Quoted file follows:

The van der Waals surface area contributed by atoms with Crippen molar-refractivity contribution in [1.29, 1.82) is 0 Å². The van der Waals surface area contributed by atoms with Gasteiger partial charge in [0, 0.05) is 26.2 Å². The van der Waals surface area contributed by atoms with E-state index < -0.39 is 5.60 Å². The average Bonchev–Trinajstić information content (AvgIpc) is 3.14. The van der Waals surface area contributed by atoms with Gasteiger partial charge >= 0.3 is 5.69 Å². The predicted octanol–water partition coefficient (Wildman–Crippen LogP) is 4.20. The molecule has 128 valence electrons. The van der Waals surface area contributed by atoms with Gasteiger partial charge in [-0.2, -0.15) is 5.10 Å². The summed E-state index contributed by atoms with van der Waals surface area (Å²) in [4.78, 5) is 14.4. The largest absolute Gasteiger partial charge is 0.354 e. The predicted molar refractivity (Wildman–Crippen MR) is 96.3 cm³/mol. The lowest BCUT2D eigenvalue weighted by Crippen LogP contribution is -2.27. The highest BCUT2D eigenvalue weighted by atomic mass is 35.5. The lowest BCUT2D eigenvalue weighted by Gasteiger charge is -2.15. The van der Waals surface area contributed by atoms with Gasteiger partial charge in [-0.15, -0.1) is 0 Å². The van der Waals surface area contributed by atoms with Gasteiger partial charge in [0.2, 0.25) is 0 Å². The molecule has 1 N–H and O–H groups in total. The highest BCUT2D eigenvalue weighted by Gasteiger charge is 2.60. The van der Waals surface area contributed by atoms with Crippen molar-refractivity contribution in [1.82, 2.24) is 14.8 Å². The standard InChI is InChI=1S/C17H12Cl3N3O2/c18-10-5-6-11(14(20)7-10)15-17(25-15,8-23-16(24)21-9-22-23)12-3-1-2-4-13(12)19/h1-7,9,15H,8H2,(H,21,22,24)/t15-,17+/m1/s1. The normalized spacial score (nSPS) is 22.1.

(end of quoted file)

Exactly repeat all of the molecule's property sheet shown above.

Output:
The van der Waals surface area contributed by atoms with Crippen molar-refractivity contribution in [1.29, 1.82) is 0 Å². The van der Waals surface area contributed by atoms with Gasteiger partial charge in [0, 0.05) is 26.2 Å². The van der Waals surface area contributed by atoms with E-state index < -0.39 is 5.60 Å². The average Bonchev–Trinajstić information content (AvgIpc) is 3.14. The van der Waals surface area contributed by atoms with Gasteiger partial charge >= 0.3 is 5.69 Å². The predicted octanol–water partition coefficient (Wildman–Crippen LogP) is 4.20. The molecule has 128 valence electrons. The van der Waals surface area contributed by atoms with Gasteiger partial charge in [-0.2, -0.15) is 5.10 Å². The summed E-state index contributed by atoms with van der Waals surface area (Å²) in [4.78, 5) is 14.4. The largest absolute Gasteiger partial charge is 0.354 e. The predicted molar refractivity (Wildman–Crippen MR) is 96.3 cm³/mol. The lowest BCUT2D eigenvalue weighted by Crippen LogP contribution is -2.27. The highest BCUT2D eigenvalue weighted by atomic mass is 35.5. The lowest BCUT2D eigenvalue weighted by Gasteiger charge is -2.15. The van der Waals surface area contributed by atoms with Gasteiger partial charge in [-0.15, -0.1) is 0 Å². The van der Waals surface area contributed by atoms with Gasteiger partial charge in [0.2, 0.25) is 0 Å². The molecule has 1 N–H and O–H groups in total. The highest BCUT2D eigenvalue weighted by Gasteiger charge is 2.60. The van der Waals surface area contributed by atoms with Crippen molar-refractivity contribution in [1.82, 2.24) is 14.8 Å². The standard InChI is InChI=1S/C17H12Cl3N3O2/c18-10-5-6-11(14(20)7-10)15-17(25-15,8-23-16(24)21-9-22-23)12-3-1-2-4-13(12)19/h1-7,9,15H,8H2,(H,21,22,24)/t15-,17+/m1/s1. The normalized spacial score (nSPS) is 22.1.